'It wasn't my Brand of humour', says Jo
Comedian Jo Brand has apologised for making a joke about throwing battery acid over politicians.
Her remarks, on the BBC Radio 4 programme Heresy on Tuesday night, led to public criticism, including from Brexit Party leader Nigel Farage, and multiple complaints being made to the UK broadcasting watchdog Ofcom.
On Thursday, the Metropolitan Police said it was assessing Brand's comment following an allegation of incitement to violence.
Appearing at an event in Henley, Oxfordshire, on the same day, the comedian apologised for making a "crass and ill-judged" joke.
However, she reportedly told the audience she did not think that she'd made a "mistake", adding that she had not mentioned Mr Farage.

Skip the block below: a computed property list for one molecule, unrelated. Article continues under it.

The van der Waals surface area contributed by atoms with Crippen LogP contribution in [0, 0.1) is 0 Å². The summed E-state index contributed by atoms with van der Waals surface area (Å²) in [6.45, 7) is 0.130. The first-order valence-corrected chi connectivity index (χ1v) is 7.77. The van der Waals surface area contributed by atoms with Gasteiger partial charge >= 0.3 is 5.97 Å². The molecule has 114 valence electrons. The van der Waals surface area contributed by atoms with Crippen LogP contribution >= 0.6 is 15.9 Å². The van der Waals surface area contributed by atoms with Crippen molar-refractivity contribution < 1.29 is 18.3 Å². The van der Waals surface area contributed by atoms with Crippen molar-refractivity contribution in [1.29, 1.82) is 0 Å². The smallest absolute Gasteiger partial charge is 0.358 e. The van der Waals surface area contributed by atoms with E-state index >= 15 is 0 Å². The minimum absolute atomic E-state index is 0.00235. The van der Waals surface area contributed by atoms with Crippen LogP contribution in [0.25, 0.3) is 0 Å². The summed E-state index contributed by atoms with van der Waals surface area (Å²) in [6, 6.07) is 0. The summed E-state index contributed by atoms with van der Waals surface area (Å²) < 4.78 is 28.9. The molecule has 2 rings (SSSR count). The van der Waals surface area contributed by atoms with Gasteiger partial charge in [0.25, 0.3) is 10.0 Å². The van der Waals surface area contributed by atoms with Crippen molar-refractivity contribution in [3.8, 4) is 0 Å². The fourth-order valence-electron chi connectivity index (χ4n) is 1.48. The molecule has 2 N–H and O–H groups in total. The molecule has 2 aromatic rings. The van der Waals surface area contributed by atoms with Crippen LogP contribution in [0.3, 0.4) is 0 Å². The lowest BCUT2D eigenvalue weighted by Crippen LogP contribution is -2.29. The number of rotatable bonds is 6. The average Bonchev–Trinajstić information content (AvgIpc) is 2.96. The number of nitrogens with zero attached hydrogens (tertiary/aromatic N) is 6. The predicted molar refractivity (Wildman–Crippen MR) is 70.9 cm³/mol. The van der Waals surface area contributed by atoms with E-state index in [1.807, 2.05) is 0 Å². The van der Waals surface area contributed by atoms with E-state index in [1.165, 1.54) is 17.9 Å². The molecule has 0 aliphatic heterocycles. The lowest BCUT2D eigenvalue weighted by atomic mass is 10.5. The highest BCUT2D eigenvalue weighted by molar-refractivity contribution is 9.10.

On Wednesday, the Brexit Party leader, who had a milkshake thrown at him while campaigning in Newcastle, accused Brand of inciting violence.
Commenting again on Twitter, he said: "I am sick to death of overpaid, left-wing, so-called comedians on the BBC who think their view is morally superior.
"Can you imagine the reaction if I had said the same thing as Jo Brand?"
It is believed that the allegation reported to the police was not made by Mr Farage or the Brexit Party.
Ofcom said it had received 65 complaints about the episode of Heresy.
A statement from Scotland Yard said on Thursday: "Police have received an allegation of incitement to violence that was reported to the MPS on 13 June.
"The allegation relates to comments made on a radio programme.
"There have been no arrests and inquiries are ongoing."
A spokesman for Prime Minister Theresa May called on the BBC to explain why it broadcast Brand's comments, saying that "violence and intimidation should not be normalised".
The BBC said it regretted any offence caused by the radio programme, which was never intended "to encourage or condone violence".